Besides serving up a mean grilled cheese, the Galley is aiming to take away some of the false pretenses surrounding local food, says John Adams, the King’s Students’ Union’s internal coordinator. “We’re not reinventing the wheel here. We’re trying to prove everyone wrong—you can do local food for not very much money.”
Sourcing much of their supply from Local Source Market on Charles Street, the Galley also offers vegan and vegetarian options. Adams says the Galley arose out of the dissatisfaction with the food available on campus. “An opportunity presented itself with the space being renovated and the students decided they wanted to take it upon themselves rather than going to a third party,” says Adams.
The students put a proposal forth, worked hard to get it approved by the administration, and the Galley finally opened in February of this year. “The students wanted an emphasis on local food, too, so that’s what we did, and they hold us very accountable to our mandate.”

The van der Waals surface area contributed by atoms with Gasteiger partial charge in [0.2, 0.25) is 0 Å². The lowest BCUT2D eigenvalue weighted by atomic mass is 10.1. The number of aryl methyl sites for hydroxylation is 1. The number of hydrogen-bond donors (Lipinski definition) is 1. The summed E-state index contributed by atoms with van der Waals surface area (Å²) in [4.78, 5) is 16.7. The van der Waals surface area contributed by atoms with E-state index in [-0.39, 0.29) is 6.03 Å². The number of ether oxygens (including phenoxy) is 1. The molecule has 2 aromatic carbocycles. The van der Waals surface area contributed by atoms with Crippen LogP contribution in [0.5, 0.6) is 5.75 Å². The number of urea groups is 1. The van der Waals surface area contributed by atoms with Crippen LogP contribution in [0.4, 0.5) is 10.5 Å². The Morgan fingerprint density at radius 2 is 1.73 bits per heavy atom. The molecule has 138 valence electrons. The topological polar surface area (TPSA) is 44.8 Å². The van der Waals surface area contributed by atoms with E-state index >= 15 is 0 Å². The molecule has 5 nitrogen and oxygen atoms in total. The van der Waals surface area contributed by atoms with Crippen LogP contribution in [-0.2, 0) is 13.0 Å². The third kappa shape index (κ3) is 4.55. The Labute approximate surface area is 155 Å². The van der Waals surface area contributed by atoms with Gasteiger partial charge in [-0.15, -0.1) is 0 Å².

Adams says things are booming. “The whole idea is that we keep it cheap, because we’re not trying to gouge students—nobody’s getting rich off this.” One thing the Galley does splurge on, though, is St-Viateur bagels. No, it’s not local, says Adams, but “until anyone wants to open up a really good Montreal-style bagel shop here in Halifax, we’ll give them our business.”